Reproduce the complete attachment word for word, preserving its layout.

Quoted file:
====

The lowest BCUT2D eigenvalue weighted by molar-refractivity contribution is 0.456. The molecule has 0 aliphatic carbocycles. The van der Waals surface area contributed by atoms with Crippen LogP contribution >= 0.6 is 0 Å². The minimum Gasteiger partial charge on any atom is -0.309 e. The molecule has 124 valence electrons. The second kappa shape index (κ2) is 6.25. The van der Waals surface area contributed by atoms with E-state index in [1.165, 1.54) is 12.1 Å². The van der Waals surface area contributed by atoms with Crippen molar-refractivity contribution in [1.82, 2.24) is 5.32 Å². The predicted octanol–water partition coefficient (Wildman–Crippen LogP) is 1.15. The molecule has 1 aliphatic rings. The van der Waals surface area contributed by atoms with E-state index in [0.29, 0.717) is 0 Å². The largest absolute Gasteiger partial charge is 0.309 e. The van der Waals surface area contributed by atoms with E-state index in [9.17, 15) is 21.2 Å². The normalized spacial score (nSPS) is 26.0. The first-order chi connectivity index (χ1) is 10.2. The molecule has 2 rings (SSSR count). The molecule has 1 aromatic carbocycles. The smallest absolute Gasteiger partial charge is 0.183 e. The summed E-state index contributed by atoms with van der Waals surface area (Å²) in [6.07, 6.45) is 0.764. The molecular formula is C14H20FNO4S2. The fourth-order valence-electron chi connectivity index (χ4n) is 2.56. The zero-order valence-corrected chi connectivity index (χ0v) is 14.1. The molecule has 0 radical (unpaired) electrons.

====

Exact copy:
The lowest BCUT2D eigenvalue weighted by molar-refractivity contribution is 0.456. The molecule has 0 aliphatic carbocycles. The van der Waals surface area contributed by atoms with Crippen LogP contribution >= 0.6 is 0 Å². The minimum Gasteiger partial charge on any atom is -0.309 e. The molecule has 124 valence electrons. The second kappa shape index (κ2) is 6.25. The van der Waals surface area contributed by atoms with E-state index in [1.165, 1.54) is 12.1 Å². The van der Waals surface area contributed by atoms with Crippen molar-refractivity contribution in [1.82, 2.24) is 5.32 Å². The predicted octanol–water partition coefficient (Wildman–Crippen LogP) is 1.15. The molecule has 1 aliphatic rings. The van der Waals surface area contributed by atoms with E-state index in [0.29, 0.717) is 0 Å². The largest absolute Gasteiger partial charge is 0.309 e. The van der Waals surface area contributed by atoms with E-state index in [9.17, 15) is 21.2 Å². The normalized spacial score (nSPS) is 26.0. The first-order chi connectivity index (χ1) is 10.2. The molecule has 2 rings (SSSR count). The molecule has 1 aromatic carbocycles. The smallest absolute Gasteiger partial charge is 0.183 e. The summed E-state index contributed by atoms with van der Waals surface area (Å²) in [6.07, 6.45) is 0.764. The molecular formula is C14H20FNO4S2. The fourth-order valence-electron chi connectivity index (χ4n) is 2.56. The zero-order valence-corrected chi connectivity index (χ0v) is 14.1. The molecule has 0 radical (unpaired) electrons.